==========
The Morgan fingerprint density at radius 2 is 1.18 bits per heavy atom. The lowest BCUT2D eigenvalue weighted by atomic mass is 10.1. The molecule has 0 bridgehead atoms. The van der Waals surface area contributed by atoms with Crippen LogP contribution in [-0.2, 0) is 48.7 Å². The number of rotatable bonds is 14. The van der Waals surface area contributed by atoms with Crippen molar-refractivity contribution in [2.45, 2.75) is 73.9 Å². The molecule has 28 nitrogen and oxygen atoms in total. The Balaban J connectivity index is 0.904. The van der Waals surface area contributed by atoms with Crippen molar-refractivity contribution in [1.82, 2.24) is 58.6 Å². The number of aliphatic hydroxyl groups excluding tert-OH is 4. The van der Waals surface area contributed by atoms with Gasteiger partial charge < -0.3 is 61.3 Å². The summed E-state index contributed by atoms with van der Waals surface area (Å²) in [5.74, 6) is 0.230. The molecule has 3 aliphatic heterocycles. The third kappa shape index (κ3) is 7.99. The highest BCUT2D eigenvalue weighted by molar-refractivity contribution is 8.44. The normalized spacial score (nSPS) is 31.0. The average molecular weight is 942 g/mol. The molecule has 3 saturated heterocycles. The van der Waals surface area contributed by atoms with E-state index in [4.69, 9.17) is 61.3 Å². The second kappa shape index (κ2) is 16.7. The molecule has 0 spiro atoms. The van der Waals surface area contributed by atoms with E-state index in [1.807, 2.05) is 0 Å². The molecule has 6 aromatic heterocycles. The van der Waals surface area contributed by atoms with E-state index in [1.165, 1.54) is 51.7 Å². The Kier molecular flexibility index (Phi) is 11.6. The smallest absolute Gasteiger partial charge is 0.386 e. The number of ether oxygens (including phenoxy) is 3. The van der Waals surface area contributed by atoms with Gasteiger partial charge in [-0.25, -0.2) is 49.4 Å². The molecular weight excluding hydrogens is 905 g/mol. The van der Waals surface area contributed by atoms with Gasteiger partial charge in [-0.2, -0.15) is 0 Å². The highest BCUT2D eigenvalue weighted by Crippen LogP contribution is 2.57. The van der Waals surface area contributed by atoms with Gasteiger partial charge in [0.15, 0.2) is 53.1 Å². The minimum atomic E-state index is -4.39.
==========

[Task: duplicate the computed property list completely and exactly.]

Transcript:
The Morgan fingerprint density at radius 2 is 1.18 bits per heavy atom. The lowest BCUT2D eigenvalue weighted by atomic mass is 10.1. The molecule has 0 bridgehead atoms. The van der Waals surface area contributed by atoms with Crippen LogP contribution in [-0.2, 0) is 48.7 Å². The number of rotatable bonds is 14. The van der Waals surface area contributed by atoms with Crippen molar-refractivity contribution in [2.45, 2.75) is 73.9 Å². The molecule has 28 nitrogen and oxygen atoms in total. The Balaban J connectivity index is 0.904. The van der Waals surface area contributed by atoms with Crippen molar-refractivity contribution in [1.82, 2.24) is 58.6 Å². The number of aliphatic hydroxyl groups excluding tert-OH is 4. The van der Waals surface area contributed by atoms with Gasteiger partial charge < -0.3 is 61.3 Å². The summed E-state index contributed by atoms with van der Waals surface area (Å²) in [5.74, 6) is 0.230. The molecule has 3 aliphatic heterocycles. The third kappa shape index (κ3) is 7.99. The highest BCUT2D eigenvalue weighted by molar-refractivity contribution is 8.44. The normalized spacial score (nSPS) is 31.0. The average molecular weight is 942 g/mol. The molecule has 3 saturated heterocycles. The van der Waals surface area contributed by atoms with E-state index in [4.69, 9.17) is 61.3 Å². The second kappa shape index (κ2) is 16.7. The molecule has 0 spiro atoms. The van der Waals surface area contributed by atoms with E-state index in [1.807, 2.05) is 0 Å². The molecule has 6 aromatic heterocycles. The van der Waals surface area contributed by atoms with E-state index in [1.165, 1.54) is 51.7 Å². The Kier molecular flexibility index (Phi) is 11.6. The smallest absolute Gasteiger partial charge is 0.386 e. The number of ether oxygens (including phenoxy) is 3. The van der Waals surface area contributed by atoms with Gasteiger partial charge in [-0.25, -0.2) is 49.4 Å². The molecular weight excluding hydrogens is 905 g/mol. The van der Waals surface area contributed by atoms with Gasteiger partial charge in [-0.2, -0.15) is 0 Å². The highest BCUT2D eigenvalue weighted by Crippen LogP contribution is 2.57. The van der Waals surface area contributed by atoms with Gasteiger partial charge in [0.15, 0.2) is 53.1 Å². The minimum atomic E-state index is -4.39.